Renters’ rights: what if a storm damages your home?

Renters’ rights: what if a storm damages your home?
Published: Aug. 21, 2023 at 5:28 PM MST|Updated: Aug. 21, 2023 at 7:09 PM MST
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TUCSON, Ariz. (13 News) - What are your landlord’s responsibilities if your rented home is damaged by a storm? The 13 News Fact Finders learned, the most important thing to know is the landlord has a responsibility to make sure your dwelling is habitable and in compliance with your lease.

An attorney with Southern Arizona Legal Aid, a non-profit, free legal service for low income people and families, helped clear up the confusion.

”The first thing is to decide if you want to stay or not, they may have ten months left and they don’t want it. They have the option of moving out. They can give notice, they’re gone. Get the security deposit back,” said attorney Alan Solot. “Compensation for things like hotel or moving expenses, I don’t think that’s going to be available. If there’s some negligent behavior by the landlord, which would be unusual.”

Unusual because it can be tough to prove negligence. The landlord may also provide another place for you to stay, but where that is probably won’t be up to the renter. In other words, you can’t just pick a swanky hotel and get reimbursed.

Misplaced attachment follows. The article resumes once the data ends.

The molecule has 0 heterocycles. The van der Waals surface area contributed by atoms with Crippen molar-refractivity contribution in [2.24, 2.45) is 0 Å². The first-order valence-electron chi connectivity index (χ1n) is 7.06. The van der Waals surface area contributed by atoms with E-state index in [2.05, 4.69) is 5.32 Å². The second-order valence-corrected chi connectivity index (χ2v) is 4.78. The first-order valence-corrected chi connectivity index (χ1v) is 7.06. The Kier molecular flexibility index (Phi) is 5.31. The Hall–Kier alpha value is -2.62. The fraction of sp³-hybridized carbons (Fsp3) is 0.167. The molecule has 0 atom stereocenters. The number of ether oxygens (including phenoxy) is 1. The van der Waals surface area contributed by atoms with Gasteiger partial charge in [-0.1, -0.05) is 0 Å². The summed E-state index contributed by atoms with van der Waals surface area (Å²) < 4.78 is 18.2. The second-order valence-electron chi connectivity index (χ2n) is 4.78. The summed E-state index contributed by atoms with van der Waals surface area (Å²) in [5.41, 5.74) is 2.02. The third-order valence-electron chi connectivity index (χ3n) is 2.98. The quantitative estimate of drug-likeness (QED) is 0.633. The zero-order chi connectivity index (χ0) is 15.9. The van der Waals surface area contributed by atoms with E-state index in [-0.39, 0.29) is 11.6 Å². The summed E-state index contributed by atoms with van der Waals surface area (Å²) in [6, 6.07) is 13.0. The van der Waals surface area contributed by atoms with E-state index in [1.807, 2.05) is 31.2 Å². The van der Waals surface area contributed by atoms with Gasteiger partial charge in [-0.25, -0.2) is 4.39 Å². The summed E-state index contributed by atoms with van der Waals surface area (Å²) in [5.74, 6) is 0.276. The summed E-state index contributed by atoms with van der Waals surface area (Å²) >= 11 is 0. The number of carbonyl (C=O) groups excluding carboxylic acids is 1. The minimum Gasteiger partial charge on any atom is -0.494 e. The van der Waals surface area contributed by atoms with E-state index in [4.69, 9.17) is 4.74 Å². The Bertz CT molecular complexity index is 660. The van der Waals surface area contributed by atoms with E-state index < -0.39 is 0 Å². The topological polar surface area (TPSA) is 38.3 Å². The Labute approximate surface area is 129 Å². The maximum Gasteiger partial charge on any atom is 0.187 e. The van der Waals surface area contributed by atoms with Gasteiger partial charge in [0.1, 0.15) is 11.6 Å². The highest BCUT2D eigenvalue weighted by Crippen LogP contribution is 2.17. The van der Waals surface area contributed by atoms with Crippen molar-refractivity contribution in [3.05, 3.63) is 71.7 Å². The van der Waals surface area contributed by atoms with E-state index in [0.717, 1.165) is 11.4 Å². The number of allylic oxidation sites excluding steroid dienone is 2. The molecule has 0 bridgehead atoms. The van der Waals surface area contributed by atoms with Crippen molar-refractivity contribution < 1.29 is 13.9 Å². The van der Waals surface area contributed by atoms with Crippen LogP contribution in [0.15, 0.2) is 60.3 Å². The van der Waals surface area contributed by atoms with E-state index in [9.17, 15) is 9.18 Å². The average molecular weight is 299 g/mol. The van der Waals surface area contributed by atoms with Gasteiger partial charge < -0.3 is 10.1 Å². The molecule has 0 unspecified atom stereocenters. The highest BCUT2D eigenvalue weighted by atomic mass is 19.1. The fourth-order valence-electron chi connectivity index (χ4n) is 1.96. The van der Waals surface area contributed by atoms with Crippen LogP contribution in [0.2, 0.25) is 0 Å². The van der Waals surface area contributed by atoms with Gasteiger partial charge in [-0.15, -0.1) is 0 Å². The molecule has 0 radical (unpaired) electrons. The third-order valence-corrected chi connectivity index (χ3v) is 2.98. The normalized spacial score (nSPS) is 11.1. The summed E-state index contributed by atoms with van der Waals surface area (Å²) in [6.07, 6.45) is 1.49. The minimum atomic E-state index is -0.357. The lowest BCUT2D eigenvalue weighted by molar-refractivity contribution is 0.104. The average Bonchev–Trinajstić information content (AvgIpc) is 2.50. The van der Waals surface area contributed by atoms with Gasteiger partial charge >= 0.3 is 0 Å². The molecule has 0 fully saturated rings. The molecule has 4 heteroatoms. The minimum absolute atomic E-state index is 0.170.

“The tenant has a right to move out. It’s always important to notify the landlord in writing, no matter what it is - within 14 days - and the lease is terminated within 14 days of move out date... and they have to return the security deposit,” Solot said.

If there’s damage, but you can still live there, the landlord must make repairs and reduce your rent in proportion to the damage, but there’s no formula for that portion, so it’s smart to talk to a lawyer.

Something else to keep in mind: many leases have “act of God” clauses, meaning the landlord can draft their own result if a problem is out of their control. Since the landlord drafted the lease, that clause almost certainly favors them, so read over your lease.

“The lease also might have a provision that refers to act of God - the phrase is “force majeure,” which basically means it’s out of the landlord’s control and by contract you can agree what the result would be if those sorts of events happen,” said Solot. “Of course if the landlord’s drafting the lease, which is always the case, the language is going to be in the landlord’s favor, so the tenant is going to lose out.”

To be sure, check with a lawyer. Those who qualify can get free help.

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